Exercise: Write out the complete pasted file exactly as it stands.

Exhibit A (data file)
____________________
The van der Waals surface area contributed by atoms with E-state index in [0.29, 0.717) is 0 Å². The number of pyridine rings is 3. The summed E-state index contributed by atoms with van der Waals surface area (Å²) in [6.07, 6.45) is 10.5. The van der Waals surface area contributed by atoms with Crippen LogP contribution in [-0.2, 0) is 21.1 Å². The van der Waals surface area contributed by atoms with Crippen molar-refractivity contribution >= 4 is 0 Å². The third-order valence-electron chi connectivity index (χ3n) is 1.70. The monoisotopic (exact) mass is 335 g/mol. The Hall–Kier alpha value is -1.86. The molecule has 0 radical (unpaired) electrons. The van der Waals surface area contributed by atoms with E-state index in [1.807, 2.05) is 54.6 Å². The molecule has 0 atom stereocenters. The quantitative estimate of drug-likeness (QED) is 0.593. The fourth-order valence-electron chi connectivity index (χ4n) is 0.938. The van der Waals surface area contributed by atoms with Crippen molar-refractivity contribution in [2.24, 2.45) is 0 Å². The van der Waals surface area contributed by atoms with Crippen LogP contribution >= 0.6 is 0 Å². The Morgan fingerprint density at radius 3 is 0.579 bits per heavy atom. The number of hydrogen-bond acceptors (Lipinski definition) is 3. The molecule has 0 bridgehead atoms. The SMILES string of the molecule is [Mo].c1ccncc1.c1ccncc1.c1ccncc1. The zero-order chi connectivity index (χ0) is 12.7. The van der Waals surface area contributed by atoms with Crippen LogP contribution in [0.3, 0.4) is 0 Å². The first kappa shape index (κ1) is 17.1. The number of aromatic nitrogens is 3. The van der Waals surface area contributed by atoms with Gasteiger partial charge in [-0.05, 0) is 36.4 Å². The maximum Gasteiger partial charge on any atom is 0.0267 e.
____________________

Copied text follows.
The van der Waals surface area contributed by atoms with E-state index in [0.29, 0.717) is 0 Å². The number of pyridine rings is 3. The summed E-state index contributed by atoms with van der Waals surface area (Å²) in [6.07, 6.45) is 10.5. The van der Waals surface area contributed by atoms with Crippen LogP contribution in [-0.2, 0) is 21.1 Å². The van der Waals surface area contributed by atoms with Crippen molar-refractivity contribution >= 4 is 0 Å². The third-order valence-electron chi connectivity index (χ3n) is 1.70. The monoisotopic (exact) mass is 335 g/mol. The Hall–Kier alpha value is -1.86. The molecule has 0 radical (unpaired) electrons. The van der Waals surface area contributed by atoms with E-state index in [1.807, 2.05) is 54.6 Å². The molecule has 0 atom stereocenters. The quantitative estimate of drug-likeness (QED) is 0.593. The fourth-order valence-electron chi connectivity index (χ4n) is 0.938. The van der Waals surface area contributed by atoms with Crippen molar-refractivity contribution in [2.24, 2.45) is 0 Å². The van der Waals surface area contributed by atoms with Crippen LogP contribution >= 0.6 is 0 Å². The Morgan fingerprint density at radius 3 is 0.579 bits per heavy atom. The number of hydrogen-bond acceptors (Lipinski definition) is 3. The molecule has 0 bridgehead atoms. The SMILES string of the molecule is [Mo].c1ccncc1.c1ccncc1.c1ccncc1. The zero-order chi connectivity index (χ0) is 12.7. The van der Waals surface area contributed by atoms with Crippen LogP contribution in [0.3, 0.4) is 0 Å². The first kappa shape index (κ1) is 17.1. The number of aromatic nitrogens is 3. The van der Waals surface area contributed by atoms with Gasteiger partial charge in [-0.05, 0) is 36.4 Å². The maximum Gasteiger partial charge on any atom is 0.0267 e.